NASA to send spececraft to Pluto

Jan 16, 2006

NASA is all set to launch its $700-million New Horizons spacecraft from Cape Canaveral in Florida on a nearly nine-year journey to Pluto.

The New Horizons will be the National Aeronautics and Space Administration's first mission to an unexplored planet since 1977 when it is launched on Tuesday -- and will complete NASA's grand tour of all the planets in the solar system.

"This is the capstone of the missions to the planets that NASA has led since the 1960s," said Alan Stern, an astrophysicist with the Southwest Research Institute in Colorado, who is the principal investigator for the New Horizons mission.

For planetary scientists, understanding distant Pluto with its unique composition of rock and ice is key to answering questions about how planets formed, and why they formed where they did.

"Pluto is a treasure trove of scientific information waiting to be discovered," said Andrew Dantzler, director of NASA's Solar System Division.

Copyright 2006 by United Press International

Explore further: Liquid crystal bubble OASIS in space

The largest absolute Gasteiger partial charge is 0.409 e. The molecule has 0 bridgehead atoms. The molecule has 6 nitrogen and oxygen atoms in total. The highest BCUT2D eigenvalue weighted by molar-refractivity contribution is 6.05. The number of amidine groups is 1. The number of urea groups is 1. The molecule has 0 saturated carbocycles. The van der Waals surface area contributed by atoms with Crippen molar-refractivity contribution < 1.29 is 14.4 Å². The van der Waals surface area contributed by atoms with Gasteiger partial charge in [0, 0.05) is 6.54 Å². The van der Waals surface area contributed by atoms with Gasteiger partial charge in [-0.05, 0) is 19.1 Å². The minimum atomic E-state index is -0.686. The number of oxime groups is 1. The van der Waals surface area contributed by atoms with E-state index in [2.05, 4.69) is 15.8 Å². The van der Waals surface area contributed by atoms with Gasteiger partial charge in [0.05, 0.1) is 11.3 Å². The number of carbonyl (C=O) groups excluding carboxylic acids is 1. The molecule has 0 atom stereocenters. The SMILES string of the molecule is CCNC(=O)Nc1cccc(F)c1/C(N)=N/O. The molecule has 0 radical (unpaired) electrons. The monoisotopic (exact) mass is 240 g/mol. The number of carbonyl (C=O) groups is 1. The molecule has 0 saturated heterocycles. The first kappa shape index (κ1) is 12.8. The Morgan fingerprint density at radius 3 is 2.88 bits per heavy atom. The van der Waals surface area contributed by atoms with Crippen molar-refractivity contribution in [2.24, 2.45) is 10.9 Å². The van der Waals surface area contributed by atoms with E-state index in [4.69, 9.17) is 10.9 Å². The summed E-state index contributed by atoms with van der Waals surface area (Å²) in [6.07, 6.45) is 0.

Related Stories

The pale blue dot and other 'selfies' of Earth

Apr 06, 2015

Twenty-five years ago a set of images were taken that provided a unique view of Earth and helped highlight the fragility of our existence, and the importance of our stewardship.

Recommended for you

Birth of a radio phoenix

56 minutes ago

Abell 1033 is a cluster of over 350 galaxies located about 1.7 billion light-years away. Collisions between galaxies in clusters are common events, and each merger heats and shocks the nearby gas. The rapidly ...

Russian cargo spacecraft hit by glitch: official

56 minutes ago

Russian officials said Tuesday an unmanned Progress spacecraft carrying supplies to the International Space Station had suffered a glitch, after a successful launch earlier in the day.

Liquid crystal bubble OASIS in space

13 hours ago

No matter how beautiful or crystal clear the bubbling waters of an oasis may be, they seldom lead to technology breakthroughs. Yet, NASA's OASIS investigation's bubbles may lead to an ocean of new improvements ...

User comments : 0

Please sign in to add a comment. Registration is free, and takes less than a minute. Read more

Click here to reset your password.
Sign in to get notified via email when new comments are made.